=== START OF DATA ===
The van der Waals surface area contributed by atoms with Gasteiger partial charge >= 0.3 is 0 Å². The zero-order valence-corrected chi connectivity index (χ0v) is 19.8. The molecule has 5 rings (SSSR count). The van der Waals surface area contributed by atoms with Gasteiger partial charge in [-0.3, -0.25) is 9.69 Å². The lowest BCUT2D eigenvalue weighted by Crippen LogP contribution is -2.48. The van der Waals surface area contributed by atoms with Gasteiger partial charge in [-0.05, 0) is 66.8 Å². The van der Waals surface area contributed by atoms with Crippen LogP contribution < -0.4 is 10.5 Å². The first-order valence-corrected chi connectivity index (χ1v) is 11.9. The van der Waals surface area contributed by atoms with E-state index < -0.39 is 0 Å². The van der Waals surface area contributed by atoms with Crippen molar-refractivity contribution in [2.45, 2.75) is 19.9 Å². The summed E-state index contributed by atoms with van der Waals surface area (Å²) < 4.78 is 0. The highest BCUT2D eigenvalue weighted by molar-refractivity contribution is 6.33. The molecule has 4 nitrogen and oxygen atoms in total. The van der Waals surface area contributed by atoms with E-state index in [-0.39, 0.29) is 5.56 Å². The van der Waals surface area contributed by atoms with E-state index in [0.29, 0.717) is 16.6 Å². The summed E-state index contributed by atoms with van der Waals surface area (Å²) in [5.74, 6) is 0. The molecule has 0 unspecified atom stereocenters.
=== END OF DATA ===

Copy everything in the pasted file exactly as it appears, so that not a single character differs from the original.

The van der Waals surface area contributed by atoms with Gasteiger partial charge >= 0.3 is 0 Å². The zero-order valence-corrected chi connectivity index (χ0v) is 19.8. The molecule has 5 rings (SSSR count). The van der Waals surface area contributed by atoms with Gasteiger partial charge in [-0.3, -0.25) is 9.69 Å². The lowest BCUT2D eigenvalue weighted by Crippen LogP contribution is -2.48. The van der Waals surface area contributed by atoms with Gasteiger partial charge in [-0.05, 0) is 66.8 Å². The van der Waals surface area contributed by atoms with Crippen LogP contribution < -0.4 is 10.5 Å². The first-order valence-corrected chi connectivity index (χ1v) is 11.9. The van der Waals surface area contributed by atoms with E-state index < -0.39 is 0 Å². The van der Waals surface area contributed by atoms with Crippen molar-refractivity contribution in [2.45, 2.75) is 19.9 Å². The summed E-state index contributed by atoms with van der Waals surface area (Å²) < 4.78 is 0. The highest BCUT2D eigenvalue weighted by molar-refractivity contribution is 6.33. The molecule has 4 nitrogen and oxygen atoms in total. The van der Waals surface area contributed by atoms with E-state index in [-0.39, 0.29) is 5.56 Å². The van der Waals surface area contributed by atoms with E-state index in [0.29, 0.717) is 16.6 Å². The summed E-state index contributed by atoms with van der Waals surface area (Å²) in [5.74, 6) is 0. The molecule has 0 unspecified atom stereocenters.